The most popular worship song in churches these days is “Build My Life,” from Bethel Music, the megachurch-based worship music creator in Northern California.
Sitting at No. 1 on the top 100 worship song chart from Christian Copyright Licensing International, which licenses worship music, “Build My Life,” first released in 2016, is an outlier in worship music, where hit songs are here today and gone tomorrow.
A new study titled “Worship at the Speed of Sound,” from Southern Wesleyan University professor Mike Tapper and colleagues, found that the lifespan of a hit worship song has declined dramatically in recent years.
In the mid-1990s, a popular song like “Refiner’s Fire,” or “In Secret” had a lifespan of about a dozen years, rising for 4-5 years before hitting a slow decline. Two decades later, that lifespan has dropped down to 3-4 years, with songs like “Even So Come” or “Here as in Heaven” rising rapidly, then disappearing, according to the study, based on 32 years of CCLI data.
In an interview Tapper said he and his colleagues, including Marc Jolicoeur, a worship pastor from New Brunswick, Canada, had been seeing the increased pace and churn rate of new music and wanted to quantify it. Tapper, chair of the religion division at Southwestern Wesleyan, had already been studying the lyrics of worship songs when he got ahold of the CCLI data.
Tapper said the pace of new music, driven by technology, which allows new songs to be distributed far and wide quickly, has played a role in the declining lifespan of songs. So has the high quality of songs being produced, he said, which gives church leaders an overwhelming number of options.
“It is hard to say no to great songs,” he said.
Tapper and his team are glad people are writing worship songs and are eager to sing God’s praises. But they worry about the unintended consequences of turning worship music into a disposable commodity—something Tapper says reflects the influence of the broader culture on churches.
While some songs buck the trend—like “In Christ Alone,” which turned 20 last year, or “10,000 Reasons,” which is still going strong after a decade—many songs disappear.
Tapper said it reflects the quest for novelty seen in the broader culture.
Chris Walker, pastor of worship and arts at Covenant Life Church in Grand Haven, Mich., also suspects the churn of worship music reflects the way Americans consume media in general, where “everything is immediate and has a short shelf life.”
“They feed the algorithm because they are part of the cycle,” he said. “I could see that in churches that are always singing new songs and seeing what sticks. That’s not a bad thing.”
Walker’s church is a congregation of the Christian Reformed Church, and Walker serves as one of the denomination’s Worship Ministries' endorsed coaches. Covenant Life uses mostly contemporary songs during worship, but they mix it up with some hymns, he said. They take what he called a “slower church” approach to worship and are not in a rush to use the newest songs.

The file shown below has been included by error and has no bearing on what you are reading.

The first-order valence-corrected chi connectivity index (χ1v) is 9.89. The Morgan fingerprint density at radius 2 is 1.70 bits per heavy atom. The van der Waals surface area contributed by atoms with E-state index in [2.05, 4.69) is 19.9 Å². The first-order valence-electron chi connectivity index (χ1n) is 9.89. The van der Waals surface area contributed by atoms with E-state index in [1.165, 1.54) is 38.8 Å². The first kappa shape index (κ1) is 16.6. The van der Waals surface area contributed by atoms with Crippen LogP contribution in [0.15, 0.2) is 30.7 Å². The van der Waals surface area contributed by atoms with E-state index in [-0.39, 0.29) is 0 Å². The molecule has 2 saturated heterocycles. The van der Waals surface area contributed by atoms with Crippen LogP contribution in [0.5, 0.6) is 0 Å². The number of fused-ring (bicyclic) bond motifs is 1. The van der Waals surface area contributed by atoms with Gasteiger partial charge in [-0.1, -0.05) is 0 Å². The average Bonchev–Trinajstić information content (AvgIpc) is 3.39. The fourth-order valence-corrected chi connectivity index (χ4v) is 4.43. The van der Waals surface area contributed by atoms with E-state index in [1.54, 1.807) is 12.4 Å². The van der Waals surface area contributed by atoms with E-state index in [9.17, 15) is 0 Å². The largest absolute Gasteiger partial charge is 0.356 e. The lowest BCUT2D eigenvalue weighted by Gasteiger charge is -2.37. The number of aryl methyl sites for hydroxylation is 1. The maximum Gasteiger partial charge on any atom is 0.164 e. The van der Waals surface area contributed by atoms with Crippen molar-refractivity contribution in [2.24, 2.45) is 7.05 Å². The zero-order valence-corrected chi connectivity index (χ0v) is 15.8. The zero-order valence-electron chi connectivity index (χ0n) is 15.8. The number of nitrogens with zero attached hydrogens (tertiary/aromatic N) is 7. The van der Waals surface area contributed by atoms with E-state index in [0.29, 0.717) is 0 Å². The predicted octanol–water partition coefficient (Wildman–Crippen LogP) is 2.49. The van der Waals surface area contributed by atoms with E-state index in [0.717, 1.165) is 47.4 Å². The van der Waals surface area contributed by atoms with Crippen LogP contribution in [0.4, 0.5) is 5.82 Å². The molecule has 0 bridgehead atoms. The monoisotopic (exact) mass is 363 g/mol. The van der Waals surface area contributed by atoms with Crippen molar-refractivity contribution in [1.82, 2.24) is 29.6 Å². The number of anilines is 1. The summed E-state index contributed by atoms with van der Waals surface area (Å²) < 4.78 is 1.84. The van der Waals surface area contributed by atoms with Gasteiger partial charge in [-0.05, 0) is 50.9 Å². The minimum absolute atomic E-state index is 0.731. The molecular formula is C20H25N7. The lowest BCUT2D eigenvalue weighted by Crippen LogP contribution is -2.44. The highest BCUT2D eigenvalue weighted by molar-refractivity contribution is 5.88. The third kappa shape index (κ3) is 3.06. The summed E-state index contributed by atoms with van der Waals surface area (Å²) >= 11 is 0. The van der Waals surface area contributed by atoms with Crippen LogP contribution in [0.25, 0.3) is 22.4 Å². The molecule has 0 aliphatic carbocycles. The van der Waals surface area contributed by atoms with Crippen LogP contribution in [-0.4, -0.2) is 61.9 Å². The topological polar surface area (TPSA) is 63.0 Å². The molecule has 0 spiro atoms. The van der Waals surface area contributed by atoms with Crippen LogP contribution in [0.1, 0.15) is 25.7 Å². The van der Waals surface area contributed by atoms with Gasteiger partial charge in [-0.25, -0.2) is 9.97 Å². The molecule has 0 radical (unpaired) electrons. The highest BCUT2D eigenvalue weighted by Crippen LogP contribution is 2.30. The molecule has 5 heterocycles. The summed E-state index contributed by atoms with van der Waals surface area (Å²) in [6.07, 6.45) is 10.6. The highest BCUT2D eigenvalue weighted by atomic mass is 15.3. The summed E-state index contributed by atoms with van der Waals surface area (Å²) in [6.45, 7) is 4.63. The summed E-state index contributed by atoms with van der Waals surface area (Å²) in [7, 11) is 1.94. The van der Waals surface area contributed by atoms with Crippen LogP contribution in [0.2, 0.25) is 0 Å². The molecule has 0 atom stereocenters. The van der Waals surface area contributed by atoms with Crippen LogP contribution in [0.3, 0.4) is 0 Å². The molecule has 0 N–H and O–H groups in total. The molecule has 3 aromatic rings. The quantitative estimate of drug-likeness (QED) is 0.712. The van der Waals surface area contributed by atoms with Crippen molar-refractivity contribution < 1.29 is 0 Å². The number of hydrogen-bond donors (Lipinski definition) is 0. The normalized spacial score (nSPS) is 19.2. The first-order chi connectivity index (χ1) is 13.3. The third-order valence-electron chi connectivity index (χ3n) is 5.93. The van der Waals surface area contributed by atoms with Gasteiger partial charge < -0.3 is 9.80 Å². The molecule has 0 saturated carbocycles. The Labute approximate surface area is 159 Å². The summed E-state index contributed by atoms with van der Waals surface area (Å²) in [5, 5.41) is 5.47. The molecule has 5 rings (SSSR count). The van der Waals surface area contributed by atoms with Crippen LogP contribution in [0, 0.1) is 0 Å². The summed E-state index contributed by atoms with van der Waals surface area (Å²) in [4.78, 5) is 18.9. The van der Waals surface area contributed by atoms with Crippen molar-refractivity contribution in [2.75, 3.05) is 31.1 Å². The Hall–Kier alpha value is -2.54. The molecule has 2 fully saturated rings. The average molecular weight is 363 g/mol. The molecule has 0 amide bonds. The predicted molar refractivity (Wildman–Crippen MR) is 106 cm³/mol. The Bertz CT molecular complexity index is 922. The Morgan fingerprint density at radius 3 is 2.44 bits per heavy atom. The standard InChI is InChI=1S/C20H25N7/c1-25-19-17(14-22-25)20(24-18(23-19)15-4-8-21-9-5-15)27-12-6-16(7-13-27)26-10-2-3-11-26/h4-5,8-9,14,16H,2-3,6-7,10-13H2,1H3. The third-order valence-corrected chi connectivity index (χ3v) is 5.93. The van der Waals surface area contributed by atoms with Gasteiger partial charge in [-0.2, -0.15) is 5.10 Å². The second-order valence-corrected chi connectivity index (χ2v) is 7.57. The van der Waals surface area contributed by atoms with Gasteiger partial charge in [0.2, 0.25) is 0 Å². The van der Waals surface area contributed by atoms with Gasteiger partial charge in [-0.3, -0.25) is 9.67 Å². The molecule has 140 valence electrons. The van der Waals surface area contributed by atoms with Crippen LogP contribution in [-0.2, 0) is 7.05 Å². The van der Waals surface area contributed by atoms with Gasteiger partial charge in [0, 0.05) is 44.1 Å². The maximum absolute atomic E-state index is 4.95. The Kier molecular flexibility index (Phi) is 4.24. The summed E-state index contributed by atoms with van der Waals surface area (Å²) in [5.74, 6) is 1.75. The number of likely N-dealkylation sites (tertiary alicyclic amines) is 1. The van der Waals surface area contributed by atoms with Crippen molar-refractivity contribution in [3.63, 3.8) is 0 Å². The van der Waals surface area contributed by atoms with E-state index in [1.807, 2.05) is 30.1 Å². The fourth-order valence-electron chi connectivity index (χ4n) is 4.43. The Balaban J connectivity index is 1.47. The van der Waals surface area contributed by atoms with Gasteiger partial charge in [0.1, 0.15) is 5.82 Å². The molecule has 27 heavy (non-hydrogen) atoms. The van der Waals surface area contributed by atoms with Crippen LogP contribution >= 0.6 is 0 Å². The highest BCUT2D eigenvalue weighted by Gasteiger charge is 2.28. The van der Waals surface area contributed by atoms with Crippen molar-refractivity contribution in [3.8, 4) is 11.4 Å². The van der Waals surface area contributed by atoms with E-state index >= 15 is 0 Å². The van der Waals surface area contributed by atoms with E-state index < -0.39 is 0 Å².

A few times a year, Walker will put together a playlist of songs and send them to the team that helps plan worship at Covenant Life. That list will include brand-new songs but could also feature older songs people want to bring back. So it might take six months or more for a new song to make its way into worship, he said.
Recently, the church brought back two older songs for Palm Sunday. Both were popularized by Chris Tomlin, one of the nation’s most influential worship leaders, two decades ago: “You Are My King” and “We Fall Down.” And both really connected with the congregation. The song choices bucked church music trends, said Walker.
“In a lot of churches, a song has to be either 300 years old—or it has to be three days old,” he said. “The middle ground is purgatory.”
Will Bishop, a former church worship leader and now assistant professor of worship leadership at Mississippi College, said his students often feel anxious and worried they are missing out on the next big thing in worship music. They essentially have “FOMO”—the fear of missing out—when it comes to worships songs, he said.
Bishop said he tries to remind aspiring worship leaders not to overwhelm the people in their churches with new music.
“We want to move on to the next shiny thing, but our people can only absorb new songs so fast,” he said.
When Bishop began leading worship, he had access to a hymnal and then to lists of new worship songs from publishers. Now he has endless options, with more coming each day.
“Spotify is the new hymnal,” he said.
Steven Guthrie, a former church musician turned theology professor at Belmont University in Nashville, wonders if the decline of hymnals plays a role in the pace of new worship music. In the past, he said, church musicians had hymnals filled with hundreds of songs for every occasion in a church’s life at their fingertips. Now, as many churches have abandoned hymnals, musicians are trying to fill that void.
While new songs are important, said Guthrie, there are some downsides. Songs can create community, he said, something that takes time and is hard to do when songs disappear so quickly. Songs also are not as often passed down from parents and grandparents to younger generations—and there isn’t time for a song to work its way into people’s hearts, he said.
When his mother was dying, said Guthrie, he and his sisters stood for hours at her bedside, singing one hymn after another that they had memorized—all songs their mom knew.
“Sometimes I think, what are my kids going to sing by my bedside?” he mused.
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